LAGUNA BEACH – Earlier this year, financial markets around the world were forced to navigate a perfect storm – a violent disruption fueled by an unusual amalgamation of smaller disturbances. Financial volatility rose, unsettling investors; stocks went on a rollercoaster ride, ending substantially lower; government bond yields plummeted, and lenders found themselves in the unusual position of having to pay for the privilege of holding an even bigger amount of government debt (almost one-third of the total).
The longer these disturbances persisted, the greater the threat to a global economy already challenged by structural weaknesses, income and wealth inequalities, pockets of excessive indebtedness, deficient aggregate demand, and insufficient policy coordination. And while relative calm has returned to financial markets, the three causes of volatility are yet to dissipate in any meaningful sense.
First, mounting signs of economic weakness in China and a series of uncharacteristic policy stumbles there still raise concerns about the overall health of the global economy. Given that China is the second largest economy in the world, it didn’t take long for European officials to reduce their own growth projections, and for the International Monetary Fund to revise downward its expectations for global growth.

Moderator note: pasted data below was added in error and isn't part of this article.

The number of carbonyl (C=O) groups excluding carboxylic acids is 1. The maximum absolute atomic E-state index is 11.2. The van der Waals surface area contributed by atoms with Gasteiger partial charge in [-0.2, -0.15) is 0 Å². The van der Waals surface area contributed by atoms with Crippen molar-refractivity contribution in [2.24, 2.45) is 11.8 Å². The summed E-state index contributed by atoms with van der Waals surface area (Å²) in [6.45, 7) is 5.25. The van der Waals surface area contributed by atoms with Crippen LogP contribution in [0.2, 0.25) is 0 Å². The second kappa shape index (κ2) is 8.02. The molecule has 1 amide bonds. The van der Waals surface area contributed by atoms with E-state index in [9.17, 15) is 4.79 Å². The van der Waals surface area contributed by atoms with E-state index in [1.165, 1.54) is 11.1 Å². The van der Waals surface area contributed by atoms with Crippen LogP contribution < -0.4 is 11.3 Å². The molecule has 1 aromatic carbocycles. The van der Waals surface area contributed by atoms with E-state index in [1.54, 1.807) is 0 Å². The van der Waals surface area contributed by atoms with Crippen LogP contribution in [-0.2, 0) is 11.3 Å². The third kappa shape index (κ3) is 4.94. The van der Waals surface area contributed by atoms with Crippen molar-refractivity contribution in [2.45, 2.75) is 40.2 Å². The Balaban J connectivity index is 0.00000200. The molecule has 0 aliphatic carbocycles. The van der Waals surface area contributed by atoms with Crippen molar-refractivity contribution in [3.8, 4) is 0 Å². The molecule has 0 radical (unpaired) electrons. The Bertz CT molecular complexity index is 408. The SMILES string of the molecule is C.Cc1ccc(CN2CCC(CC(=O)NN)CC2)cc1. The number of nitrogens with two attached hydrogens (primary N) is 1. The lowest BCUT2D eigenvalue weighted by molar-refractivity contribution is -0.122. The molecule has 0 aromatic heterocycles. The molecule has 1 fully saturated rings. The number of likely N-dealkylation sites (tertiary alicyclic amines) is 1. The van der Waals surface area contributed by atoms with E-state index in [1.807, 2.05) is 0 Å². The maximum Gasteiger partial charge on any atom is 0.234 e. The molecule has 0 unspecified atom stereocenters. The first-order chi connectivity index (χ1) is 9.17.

Second, there are still legitimate doubts about the effectiveness of central banks, the one group of policymaking institutions that has been actively engaged in supporting sustainable economic growth. In the United States, doubts focus on the willingness of the Federal Reserve to remain “unconventional”; elsewhere, however, doubts about effectiveness concern central banks’ ability to formulate, communicate, and implement policy decisions. For example, rather than viewing monetary authorities’ activism as an encouraging sign of policy effectiveness, markets have been alarmed by the Bank of Japan’s decision to follow the European Central Bank in taking policy rates even deeper into negative territory.